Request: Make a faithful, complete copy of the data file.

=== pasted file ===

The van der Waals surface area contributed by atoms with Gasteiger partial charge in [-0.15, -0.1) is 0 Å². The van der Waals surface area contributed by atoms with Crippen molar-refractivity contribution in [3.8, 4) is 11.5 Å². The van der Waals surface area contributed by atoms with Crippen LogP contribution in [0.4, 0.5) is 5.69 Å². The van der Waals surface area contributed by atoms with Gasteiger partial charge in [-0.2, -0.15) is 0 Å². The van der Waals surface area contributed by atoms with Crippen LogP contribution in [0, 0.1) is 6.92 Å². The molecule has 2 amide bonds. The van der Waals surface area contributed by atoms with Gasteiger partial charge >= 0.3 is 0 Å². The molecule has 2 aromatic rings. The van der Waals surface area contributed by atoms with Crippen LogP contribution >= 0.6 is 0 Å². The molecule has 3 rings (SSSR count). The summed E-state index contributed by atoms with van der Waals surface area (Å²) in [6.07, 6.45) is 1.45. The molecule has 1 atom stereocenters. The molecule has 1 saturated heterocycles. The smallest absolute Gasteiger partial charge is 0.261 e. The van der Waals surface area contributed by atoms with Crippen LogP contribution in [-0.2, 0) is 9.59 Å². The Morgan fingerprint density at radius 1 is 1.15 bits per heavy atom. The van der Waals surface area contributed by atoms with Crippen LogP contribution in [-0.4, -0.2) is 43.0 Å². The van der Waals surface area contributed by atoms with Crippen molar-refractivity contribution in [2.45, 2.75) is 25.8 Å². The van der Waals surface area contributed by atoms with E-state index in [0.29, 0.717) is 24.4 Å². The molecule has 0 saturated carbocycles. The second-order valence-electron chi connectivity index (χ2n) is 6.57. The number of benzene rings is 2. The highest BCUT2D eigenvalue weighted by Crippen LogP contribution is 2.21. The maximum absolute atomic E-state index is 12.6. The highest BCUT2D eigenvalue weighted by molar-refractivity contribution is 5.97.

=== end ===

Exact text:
The van der Waals surface area contributed by atoms with Gasteiger partial charge in [-0.15, -0.1) is 0 Å². The van der Waals surface area contributed by atoms with Crippen molar-refractivity contribution in [3.8, 4) is 11.5 Å². The van der Waals surface area contributed by atoms with Crippen LogP contribution in [0.4, 0.5) is 5.69 Å². The van der Waals surface area contributed by atoms with Gasteiger partial charge in [-0.2, -0.15) is 0 Å². The van der Waals surface area contributed by atoms with Crippen LogP contribution in [0, 0.1) is 6.92 Å². The molecule has 2 amide bonds. The van der Waals surface area contributed by atoms with Gasteiger partial charge >= 0.3 is 0 Å². The molecule has 2 aromatic rings. The van der Waals surface area contributed by atoms with Crippen LogP contribution >= 0.6 is 0 Å². The molecule has 3 rings (SSSR count). The summed E-state index contributed by atoms with van der Waals surface area (Å²) in [6.07, 6.45) is 1.45. The molecule has 1 atom stereocenters. The molecule has 1 saturated heterocycles. The smallest absolute Gasteiger partial charge is 0.261 e. The van der Waals surface area contributed by atoms with Crippen LogP contribution in [-0.2, 0) is 9.59 Å². The Morgan fingerprint density at radius 1 is 1.15 bits per heavy atom. The van der Waals surface area contributed by atoms with Crippen LogP contribution in [-0.4, -0.2) is 43.0 Å². The van der Waals surface area contributed by atoms with Crippen molar-refractivity contribution in [2.45, 2.75) is 25.8 Å². The van der Waals surface area contributed by atoms with E-state index in [0.29, 0.717) is 24.4 Å². The molecule has 0 saturated carbocycles. The second-order valence-electron chi connectivity index (χ2n) is 6.57. The number of benzene rings is 2. The highest BCUT2D eigenvalue weighted by Crippen LogP contribution is 2.21. The maximum absolute atomic E-state index is 12.6. The highest BCUT2D eigenvalue weighted by molar-refractivity contribution is 5.97.